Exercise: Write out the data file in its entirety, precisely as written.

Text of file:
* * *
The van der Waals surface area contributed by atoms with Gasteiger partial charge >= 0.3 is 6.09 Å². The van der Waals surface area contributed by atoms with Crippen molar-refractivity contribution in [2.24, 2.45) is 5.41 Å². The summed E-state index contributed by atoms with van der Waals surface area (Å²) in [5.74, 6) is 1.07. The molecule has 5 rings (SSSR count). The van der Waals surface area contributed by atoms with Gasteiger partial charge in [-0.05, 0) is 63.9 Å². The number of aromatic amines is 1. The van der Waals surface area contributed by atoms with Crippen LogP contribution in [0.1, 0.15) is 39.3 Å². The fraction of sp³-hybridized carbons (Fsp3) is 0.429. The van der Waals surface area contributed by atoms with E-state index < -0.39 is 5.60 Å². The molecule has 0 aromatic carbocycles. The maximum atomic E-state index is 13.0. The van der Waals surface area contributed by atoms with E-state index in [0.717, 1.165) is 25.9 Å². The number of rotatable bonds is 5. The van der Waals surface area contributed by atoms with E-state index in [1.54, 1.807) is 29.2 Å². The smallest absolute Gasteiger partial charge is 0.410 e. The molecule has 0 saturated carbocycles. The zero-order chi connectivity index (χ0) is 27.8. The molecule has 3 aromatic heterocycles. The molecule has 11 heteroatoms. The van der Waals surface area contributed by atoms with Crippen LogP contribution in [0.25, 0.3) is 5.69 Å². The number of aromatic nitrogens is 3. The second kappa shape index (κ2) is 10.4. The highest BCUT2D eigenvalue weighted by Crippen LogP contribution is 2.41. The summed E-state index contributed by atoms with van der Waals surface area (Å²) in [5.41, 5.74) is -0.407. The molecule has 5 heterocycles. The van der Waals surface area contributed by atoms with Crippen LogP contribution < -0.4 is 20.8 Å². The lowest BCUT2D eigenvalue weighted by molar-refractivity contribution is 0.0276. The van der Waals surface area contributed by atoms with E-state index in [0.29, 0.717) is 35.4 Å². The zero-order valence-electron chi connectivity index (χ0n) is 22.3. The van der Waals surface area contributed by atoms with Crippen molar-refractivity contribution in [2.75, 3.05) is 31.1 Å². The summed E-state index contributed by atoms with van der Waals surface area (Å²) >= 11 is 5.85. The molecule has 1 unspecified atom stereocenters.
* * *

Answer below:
The van der Waals surface area contributed by atoms with Gasteiger partial charge >= 0.3 is 6.09 Å². The van der Waals surface area contributed by atoms with Crippen molar-refractivity contribution in [2.24, 2.45) is 5.41 Å². The summed E-state index contributed by atoms with van der Waals surface area (Å²) in [5.74, 6) is 1.07. The molecule has 5 rings (SSSR count). The van der Waals surface area contributed by atoms with Gasteiger partial charge in [-0.05, 0) is 63.9 Å². The number of aromatic amines is 1. The van der Waals surface area contributed by atoms with Crippen LogP contribution in [0.1, 0.15) is 39.3 Å². The fraction of sp³-hybridized carbons (Fsp3) is 0.429. The van der Waals surface area contributed by atoms with E-state index < -0.39 is 5.60 Å². The molecule has 0 aromatic carbocycles. The maximum atomic E-state index is 13.0. The van der Waals surface area contributed by atoms with E-state index in [0.717, 1.165) is 25.9 Å². The number of rotatable bonds is 5. The van der Waals surface area contributed by atoms with E-state index in [1.54, 1.807) is 29.2 Å². The smallest absolute Gasteiger partial charge is 0.410 e. The molecule has 0 saturated carbocycles. The zero-order chi connectivity index (χ0) is 27.8. The molecule has 3 aromatic heterocycles. The molecule has 11 heteroatoms. The van der Waals surface area contributed by atoms with Crippen LogP contribution in [0.25, 0.3) is 5.69 Å². The number of aromatic nitrogens is 3. The second kappa shape index (κ2) is 10.4. The highest BCUT2D eigenvalue weighted by Crippen LogP contribution is 2.41. The summed E-state index contributed by atoms with van der Waals surface area (Å²) in [5.41, 5.74) is -0.407. The molecule has 5 heterocycles. The van der Waals surface area contributed by atoms with Crippen LogP contribution < -0.4 is 20.8 Å². The lowest BCUT2D eigenvalue weighted by molar-refractivity contribution is 0.0276. The van der Waals surface area contributed by atoms with E-state index in [0.29, 0.717) is 35.4 Å². The zero-order valence-electron chi connectivity index (χ0n) is 22.3. The van der Waals surface area contributed by atoms with Crippen molar-refractivity contribution in [2.75, 3.05) is 31.1 Å². The summed E-state index contributed by atoms with van der Waals surface area (Å²) >= 11 is 5.85. The molecule has 1 unspecified atom stereocenters.